A typical focusing screen for general purposes has a split-image rangefinder in the center, surrounded by a ring of microprisms. The remainder of the screen appears to be ground glass, but in fact is backed by a fine Fresnel lens (an arrangement of concentric ridges) that helps to keep the image bright all the way to the corners of the screen.
If you use a close-up lens or a macro lens, then this type of focusing screen will probably be satisfactory. However, if you try to use more specialised equipment such as bellows macro lenses for high magnification, then you will almost certainly find that the image in the viewfinder has become much darker than normal, that the split-image and microprisms do not work and obstruct the centre of the image, and that the rings of the Fresnel lens are visible.
Some 35 mm and roll-film cameras have a range of focusing screens made for them, one or more of which may be suitable for use at high magnifications.
Plain screens are available wihout the central split-image and microprisms, and these are suitable for ×1 to about ×4. At higher magnifications, the image will still be too dark, and the grain of the ground glass may make focusing difficult. Examples include the Olympus 1-4, 1-4N and 2-4.
Some plain screens have a grid of horizontal and vertical lines. These screens are intended for architectural photography, but they are also useful for lining up documents, pinned insect specimens and other symmetrical objects. Examples include the Olympus 1-10.
If your camera takes interchangeable focusing screens but the manufacturer does not produce a plain screen, you may be able to obtain a Beattie Intenscreen; they are available with and without grids.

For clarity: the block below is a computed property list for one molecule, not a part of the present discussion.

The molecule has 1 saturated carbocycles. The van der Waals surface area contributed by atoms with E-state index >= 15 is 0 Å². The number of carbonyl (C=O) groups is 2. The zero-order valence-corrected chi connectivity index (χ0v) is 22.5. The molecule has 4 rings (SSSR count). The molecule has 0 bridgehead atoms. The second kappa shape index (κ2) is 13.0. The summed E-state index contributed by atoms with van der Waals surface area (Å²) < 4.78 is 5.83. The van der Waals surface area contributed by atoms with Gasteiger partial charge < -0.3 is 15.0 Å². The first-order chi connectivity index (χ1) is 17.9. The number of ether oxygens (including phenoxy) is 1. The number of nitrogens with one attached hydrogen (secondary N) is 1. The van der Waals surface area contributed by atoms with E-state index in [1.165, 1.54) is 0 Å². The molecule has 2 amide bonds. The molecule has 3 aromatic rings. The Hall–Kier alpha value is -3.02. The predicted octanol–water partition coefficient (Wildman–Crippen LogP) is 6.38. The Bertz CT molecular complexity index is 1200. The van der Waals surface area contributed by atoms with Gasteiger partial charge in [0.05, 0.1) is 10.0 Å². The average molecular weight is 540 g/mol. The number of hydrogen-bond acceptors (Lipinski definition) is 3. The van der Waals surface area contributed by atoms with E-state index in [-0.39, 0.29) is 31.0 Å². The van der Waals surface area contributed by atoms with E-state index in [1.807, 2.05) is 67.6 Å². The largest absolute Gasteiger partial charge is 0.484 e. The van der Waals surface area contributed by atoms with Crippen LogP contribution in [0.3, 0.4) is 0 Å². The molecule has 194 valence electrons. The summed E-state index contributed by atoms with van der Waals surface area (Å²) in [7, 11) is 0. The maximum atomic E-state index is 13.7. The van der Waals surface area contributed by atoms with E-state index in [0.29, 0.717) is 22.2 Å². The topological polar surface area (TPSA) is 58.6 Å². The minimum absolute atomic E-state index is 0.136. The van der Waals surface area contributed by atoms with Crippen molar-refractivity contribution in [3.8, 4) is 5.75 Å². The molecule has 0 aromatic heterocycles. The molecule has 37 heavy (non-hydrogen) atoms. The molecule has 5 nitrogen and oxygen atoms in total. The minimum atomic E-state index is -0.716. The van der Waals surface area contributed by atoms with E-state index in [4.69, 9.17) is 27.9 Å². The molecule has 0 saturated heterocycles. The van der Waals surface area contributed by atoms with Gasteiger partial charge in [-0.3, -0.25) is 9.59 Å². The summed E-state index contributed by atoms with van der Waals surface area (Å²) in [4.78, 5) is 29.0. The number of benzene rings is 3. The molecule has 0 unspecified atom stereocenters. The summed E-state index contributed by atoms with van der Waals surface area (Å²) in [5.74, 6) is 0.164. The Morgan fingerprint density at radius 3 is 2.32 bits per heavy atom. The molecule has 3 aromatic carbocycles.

Clear glass focusing screens provide the brightest possible image in the viewfinder, but are only suitable for use at high magnifications, from about ×3 upwards. In the centre of the screen there is a crossed pair of fine vertical and horizontal lines. Examples include the Olympus 1-12.
Clear screens provide a bright image in the viewfinder, but they also make everything look as though it is in focus, when in fact the depth of field is extremely shallow. In order to focus, you need to use a technique called no-parallax focusing.
First, you need to make sure that you can see the double lines clearly, either by adjusting the viewfinder (if your camera has this facility) or by adding a supplementary lens to the viewfinder to correct for your eyesight (most cameras have this facility). Once you can see the double lines clearly, move your head slightly from side to side. If the crossed lines do not move relative to the subject, then you know that your focus is spot-on. If the crossed lines do appear to move, then your focus is not correct. The best way to focus at these magnifications is to move the entire camera+bellows+lens assembly using a focusing rail.